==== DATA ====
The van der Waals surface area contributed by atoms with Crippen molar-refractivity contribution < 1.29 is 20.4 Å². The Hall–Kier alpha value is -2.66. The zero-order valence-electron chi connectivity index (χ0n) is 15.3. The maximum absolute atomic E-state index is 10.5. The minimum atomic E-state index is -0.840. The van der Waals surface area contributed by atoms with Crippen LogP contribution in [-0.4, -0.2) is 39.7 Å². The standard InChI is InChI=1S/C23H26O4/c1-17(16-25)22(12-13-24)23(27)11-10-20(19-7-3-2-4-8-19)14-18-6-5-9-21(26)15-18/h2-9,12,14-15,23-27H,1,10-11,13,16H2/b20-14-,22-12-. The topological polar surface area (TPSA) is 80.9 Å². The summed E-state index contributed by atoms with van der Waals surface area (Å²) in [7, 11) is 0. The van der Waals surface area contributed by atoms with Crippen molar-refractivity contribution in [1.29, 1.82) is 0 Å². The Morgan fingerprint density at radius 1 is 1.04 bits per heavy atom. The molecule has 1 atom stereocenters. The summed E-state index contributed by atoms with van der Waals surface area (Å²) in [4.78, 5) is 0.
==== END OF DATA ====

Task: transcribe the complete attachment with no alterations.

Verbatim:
The van der Waals surface area contributed by atoms with Crippen molar-refractivity contribution < 1.29 is 20.4 Å². The Hall–Kier alpha value is -2.66. The zero-order valence-electron chi connectivity index (χ0n) is 15.3. The maximum absolute atomic E-state index is 10.5. The minimum atomic E-state index is -0.840. The van der Waals surface area contributed by atoms with Crippen LogP contribution in [-0.4, -0.2) is 39.7 Å². The standard InChI is InChI=1S/C23H26O4/c1-17(16-25)22(12-13-24)23(27)11-10-20(19-7-3-2-4-8-19)14-18-6-5-9-21(26)15-18/h2-9,12,14-15,23-27H,1,10-11,13,16H2/b20-14-,22-12-. The topological polar surface area (TPSA) is 80.9 Å². The summed E-state index contributed by atoms with van der Waals surface area (Å²) in [7, 11) is 0. The van der Waals surface area contributed by atoms with Crippen molar-refractivity contribution in [1.29, 1.82) is 0 Å². The Morgan fingerprint density at radius 1 is 1.04 bits per heavy atom. The molecule has 1 atom stereocenters. The summed E-state index contributed by atoms with van der Waals surface area (Å²) in [4.78, 5) is 0.